breaking-point1 I had a screening at the Filmmaker’s Co-op back in 77 of STEP FORWARD YOUTH which was attended unknown to me by Richard Creasey who was then the head of Documentaries at Associated TV/ ATV one of the commercial ITV companies. He saw my film and invited me to propose a new film idea for his strand. I came up with a film about the Sus’ Law which was being used by the Police to criminalise young black men and women. This police injustice was raging in the black community. Creasy liked the idea and before I know what was happening I was in their Portman Square office with my own researcher. I was happy as a lark – reach mainstream, life was good. I didn’t realise the stir I was causing in this exclusive white world. We shot the programme with no problem. During the editing problems arose as the TV censorship body The Independent Broadcast Authority ( IBA) didn’t agree with the cut as they thought it was too biased in favour of our voice. We argued that it was in fact counter balancing the one-sided media approach to black youth issues. Eventually they agreed with the Controller of ITV Charles Denton that the film could only go out with a statement at the front of the film. It read “This film is made by a black director, it’s about people’s feelings”. I couldn’t believe it!! Unprecendented! The film went out after News at Ten in 1978. In those days there were only three channels and commercial TV had the biggest audience, so BREAKING POINT was viewed by millions. The film helped to repeal the Sus Law a year later which I am proud to have contributed. What was different and perhaps revolutionary about this film was that all of the voices of authority in the programme were black (Rudy Narayan, Stuart Hall, Paul Boteng) this was the first and last for mainstream TV. My original title for this programme was ‘Battering Down Sentence – from a Bunny Wailer Song but they didn’t go for that and instead I agreed reluctantly to BREAKING POINT. This experience made me realise that I was a rebel soul and working in mainstream TV was not the way forward for me.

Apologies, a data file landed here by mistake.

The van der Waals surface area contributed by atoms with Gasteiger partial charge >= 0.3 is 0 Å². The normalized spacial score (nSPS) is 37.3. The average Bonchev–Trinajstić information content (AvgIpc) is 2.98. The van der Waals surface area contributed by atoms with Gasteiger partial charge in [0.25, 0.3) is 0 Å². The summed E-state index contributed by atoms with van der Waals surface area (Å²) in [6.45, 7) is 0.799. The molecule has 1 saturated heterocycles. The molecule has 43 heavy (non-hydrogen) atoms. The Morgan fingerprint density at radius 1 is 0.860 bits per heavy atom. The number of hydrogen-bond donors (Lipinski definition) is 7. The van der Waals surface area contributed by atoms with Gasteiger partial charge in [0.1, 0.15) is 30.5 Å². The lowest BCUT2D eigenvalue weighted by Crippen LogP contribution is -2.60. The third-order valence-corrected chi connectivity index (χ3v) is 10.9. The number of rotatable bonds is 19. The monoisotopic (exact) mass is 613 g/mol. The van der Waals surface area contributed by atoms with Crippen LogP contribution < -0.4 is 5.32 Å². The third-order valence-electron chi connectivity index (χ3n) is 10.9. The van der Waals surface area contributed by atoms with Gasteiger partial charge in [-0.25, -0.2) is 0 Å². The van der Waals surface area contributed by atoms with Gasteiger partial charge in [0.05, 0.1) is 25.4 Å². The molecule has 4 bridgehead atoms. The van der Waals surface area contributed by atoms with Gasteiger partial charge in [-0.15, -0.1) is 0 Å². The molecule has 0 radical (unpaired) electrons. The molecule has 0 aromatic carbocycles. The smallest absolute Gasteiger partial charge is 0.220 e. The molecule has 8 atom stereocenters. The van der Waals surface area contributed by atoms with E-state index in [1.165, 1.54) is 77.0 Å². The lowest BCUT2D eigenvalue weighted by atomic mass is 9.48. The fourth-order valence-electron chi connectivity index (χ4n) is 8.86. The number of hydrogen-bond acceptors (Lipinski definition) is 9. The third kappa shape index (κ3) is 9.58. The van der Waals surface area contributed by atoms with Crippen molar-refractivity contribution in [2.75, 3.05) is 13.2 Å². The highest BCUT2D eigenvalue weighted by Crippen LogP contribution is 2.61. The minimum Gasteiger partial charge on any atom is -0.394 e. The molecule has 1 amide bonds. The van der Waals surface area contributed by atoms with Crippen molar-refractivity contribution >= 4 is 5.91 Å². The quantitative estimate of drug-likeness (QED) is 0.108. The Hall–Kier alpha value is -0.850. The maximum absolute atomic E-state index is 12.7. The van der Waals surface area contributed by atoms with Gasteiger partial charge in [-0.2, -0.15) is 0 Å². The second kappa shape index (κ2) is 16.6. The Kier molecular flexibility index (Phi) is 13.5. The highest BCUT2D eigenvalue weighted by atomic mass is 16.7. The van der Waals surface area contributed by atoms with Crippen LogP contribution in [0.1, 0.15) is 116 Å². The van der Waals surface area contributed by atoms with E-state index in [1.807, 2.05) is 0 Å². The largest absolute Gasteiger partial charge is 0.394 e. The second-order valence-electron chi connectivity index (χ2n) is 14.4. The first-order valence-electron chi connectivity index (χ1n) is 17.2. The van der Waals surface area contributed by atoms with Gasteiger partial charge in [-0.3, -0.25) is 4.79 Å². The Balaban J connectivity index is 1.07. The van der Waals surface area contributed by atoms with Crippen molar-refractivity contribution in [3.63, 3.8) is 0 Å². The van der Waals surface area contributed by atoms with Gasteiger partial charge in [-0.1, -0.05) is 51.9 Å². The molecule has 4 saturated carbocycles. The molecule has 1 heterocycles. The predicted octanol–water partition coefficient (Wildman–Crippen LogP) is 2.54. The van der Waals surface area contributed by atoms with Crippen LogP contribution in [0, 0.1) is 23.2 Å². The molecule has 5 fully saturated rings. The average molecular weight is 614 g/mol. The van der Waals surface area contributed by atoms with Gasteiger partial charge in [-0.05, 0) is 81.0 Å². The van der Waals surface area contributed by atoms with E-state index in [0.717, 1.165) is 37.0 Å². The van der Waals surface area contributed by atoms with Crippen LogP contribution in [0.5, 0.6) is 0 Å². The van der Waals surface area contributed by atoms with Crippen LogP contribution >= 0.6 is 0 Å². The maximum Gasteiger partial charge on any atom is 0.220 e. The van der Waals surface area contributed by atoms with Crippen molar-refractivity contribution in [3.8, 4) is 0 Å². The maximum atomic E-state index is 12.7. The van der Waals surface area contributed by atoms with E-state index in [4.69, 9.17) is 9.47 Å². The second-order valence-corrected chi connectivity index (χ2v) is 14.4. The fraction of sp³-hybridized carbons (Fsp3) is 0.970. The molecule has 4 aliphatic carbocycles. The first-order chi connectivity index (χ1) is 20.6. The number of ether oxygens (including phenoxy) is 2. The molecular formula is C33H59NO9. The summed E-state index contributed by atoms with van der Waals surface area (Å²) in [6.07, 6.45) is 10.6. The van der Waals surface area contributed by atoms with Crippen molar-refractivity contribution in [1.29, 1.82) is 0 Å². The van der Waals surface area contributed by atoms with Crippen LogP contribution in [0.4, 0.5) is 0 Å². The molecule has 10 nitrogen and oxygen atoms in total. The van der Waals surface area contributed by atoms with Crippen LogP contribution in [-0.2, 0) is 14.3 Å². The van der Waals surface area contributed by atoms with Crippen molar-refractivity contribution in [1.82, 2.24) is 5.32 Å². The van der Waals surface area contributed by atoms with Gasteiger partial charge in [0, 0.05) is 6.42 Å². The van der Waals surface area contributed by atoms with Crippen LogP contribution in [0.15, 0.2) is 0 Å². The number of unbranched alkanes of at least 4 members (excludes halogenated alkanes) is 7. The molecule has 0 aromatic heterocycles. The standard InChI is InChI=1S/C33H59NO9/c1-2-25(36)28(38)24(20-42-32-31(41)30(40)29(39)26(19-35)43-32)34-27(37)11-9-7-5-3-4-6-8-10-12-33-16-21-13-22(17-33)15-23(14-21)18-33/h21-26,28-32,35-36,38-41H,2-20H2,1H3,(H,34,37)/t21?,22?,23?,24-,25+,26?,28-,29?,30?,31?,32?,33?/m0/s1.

Burning An Illusion

Burning An Illusion The film includes an interview with me talking about the making of Burning An Illusion on the DVD.

Blood Ah Go Run